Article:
Wellness content will perform and remain attractive – and it’s an excellent microcosm for the power of context. It’s critical to understand if the audience is seeking advice, or a lift in mood, or a moment of self-care – because that understanding of mindset will ensure your brand is additive to the experience.

Wellness is a perpetual filter through which your audience will approach all media consumption. As we go in and out of lockdowns, come out of workday Zoom fatigue, try to calibrate to a new normal, our feelings of wellness colour whether it’s time for nostalgia, celebration, escapism or self care. The ability to read the mood and adjust your plans is the very essence of media craft – and a critical skill for 2021.

Human needs + digital tech

Richard Fofana, VP strategy, UM

Against the backdrop of the pandemic, there are two foundational forces that will collide and collude to shape what’s coming in 2021.

_0015_richard bw.jpgFirst, the acceleration of digital innovation and technology. Second, our deep-rooted human need for connection, security, self-expression and – dare I say it – fun.

They are powerful drivers that have remained largely unchanged over time. However, the ways that brands will meet these needs through media and tech are quickly evolving:

My voice, my platform. Self-expression will generate bold new ways to occupy, entertain and inspire us. We will see new voices expressing themselves in fresh ways, especially in podcast and audio. Look for purpose-led brands and media owners to increase investments to make room and create platforms to support and amplify diverse voices and communities, including BIPOC, LGBTQ and persons with disabilities. We’ll also see a rise of new content pioneers: a fresh crop of “mediapreneurs” like fashion designer Sandy Liang and her virtual pop-up store in Animal Crossing; performer Travis Scott on Fortnite; or singer/songwriter Lil Naz X on Roblox.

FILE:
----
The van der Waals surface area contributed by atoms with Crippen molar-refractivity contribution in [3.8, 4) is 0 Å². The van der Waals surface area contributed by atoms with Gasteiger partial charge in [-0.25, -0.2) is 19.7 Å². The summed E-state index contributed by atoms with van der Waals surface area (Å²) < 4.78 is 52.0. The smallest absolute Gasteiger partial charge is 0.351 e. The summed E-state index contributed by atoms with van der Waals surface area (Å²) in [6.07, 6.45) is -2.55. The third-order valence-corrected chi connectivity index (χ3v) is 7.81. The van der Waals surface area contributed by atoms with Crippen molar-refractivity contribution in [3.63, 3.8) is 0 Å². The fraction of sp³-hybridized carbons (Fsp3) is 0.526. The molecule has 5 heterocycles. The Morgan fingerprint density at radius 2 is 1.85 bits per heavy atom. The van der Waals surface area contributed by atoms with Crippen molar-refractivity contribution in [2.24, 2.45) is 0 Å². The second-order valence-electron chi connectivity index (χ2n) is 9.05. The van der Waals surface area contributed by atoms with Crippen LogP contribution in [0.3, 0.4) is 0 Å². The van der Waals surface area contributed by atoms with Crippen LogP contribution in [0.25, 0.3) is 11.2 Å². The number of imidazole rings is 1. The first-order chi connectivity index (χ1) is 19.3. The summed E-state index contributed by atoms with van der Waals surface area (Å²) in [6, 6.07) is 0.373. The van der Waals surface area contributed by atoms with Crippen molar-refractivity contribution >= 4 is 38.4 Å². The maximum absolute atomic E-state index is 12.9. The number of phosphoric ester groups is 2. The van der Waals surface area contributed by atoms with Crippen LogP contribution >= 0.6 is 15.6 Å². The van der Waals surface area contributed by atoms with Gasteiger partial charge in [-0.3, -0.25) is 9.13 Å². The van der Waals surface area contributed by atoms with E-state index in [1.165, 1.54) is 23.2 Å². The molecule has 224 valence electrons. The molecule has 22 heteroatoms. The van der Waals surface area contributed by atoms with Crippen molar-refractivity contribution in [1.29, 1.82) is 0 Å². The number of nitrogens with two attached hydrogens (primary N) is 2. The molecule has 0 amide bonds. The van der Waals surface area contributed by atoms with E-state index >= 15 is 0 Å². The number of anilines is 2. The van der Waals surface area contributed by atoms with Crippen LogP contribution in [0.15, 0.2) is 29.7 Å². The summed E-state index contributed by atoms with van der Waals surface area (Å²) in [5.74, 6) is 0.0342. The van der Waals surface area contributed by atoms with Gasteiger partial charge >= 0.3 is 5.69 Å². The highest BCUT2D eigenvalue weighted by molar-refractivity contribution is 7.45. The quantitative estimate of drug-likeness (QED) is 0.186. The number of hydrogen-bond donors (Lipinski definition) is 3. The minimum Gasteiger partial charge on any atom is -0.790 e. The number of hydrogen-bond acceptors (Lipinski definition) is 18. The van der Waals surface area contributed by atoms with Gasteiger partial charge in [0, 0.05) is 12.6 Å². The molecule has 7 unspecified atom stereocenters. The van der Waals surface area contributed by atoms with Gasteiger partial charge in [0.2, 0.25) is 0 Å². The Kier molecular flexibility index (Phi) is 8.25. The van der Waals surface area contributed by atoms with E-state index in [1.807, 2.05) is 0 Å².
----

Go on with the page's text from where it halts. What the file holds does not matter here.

Need. It. Right. Now. We crave immediacy, more than ever. Consumption of on-demand media has gone through the roof, with broadcast and subscription VOD, podcasting audio and gaming all trending up. On-demand’s younger, scrappier sibling – live-demand – has now taken root and will flourish in 2021 with more live branded experiences such as: streaming (LiveNation’s Live From Home), online concerts (Budweiser Stage At Home), sports events (Raptor’s virtual fan stadium). “Live” will explode into other areas as well, including cooking (Chipits’ home baking classes, anyone?), fitness, education and even travel – opening the door to unique brand opportunities.

Entertain me. The rise of virtual events has normalized the shift of offline entertainment to the online world. 2021 will see the development of more sophisticated, persistent virtual spaces where people can explore, socialize, create and interact within their respective environments, which IPG MediaLab calls the “Metaverse of Entertainment.” Think Fortnite on steroids. This will raise the bar across branded content, storytelling and immersive experiences, while ushering in exciting brand opportunities for customer engagement and acquisition.

The second part of this series appears tomorrow in Media In Canada.

Featured image courtesy of Moritz Knöringer on Unsplash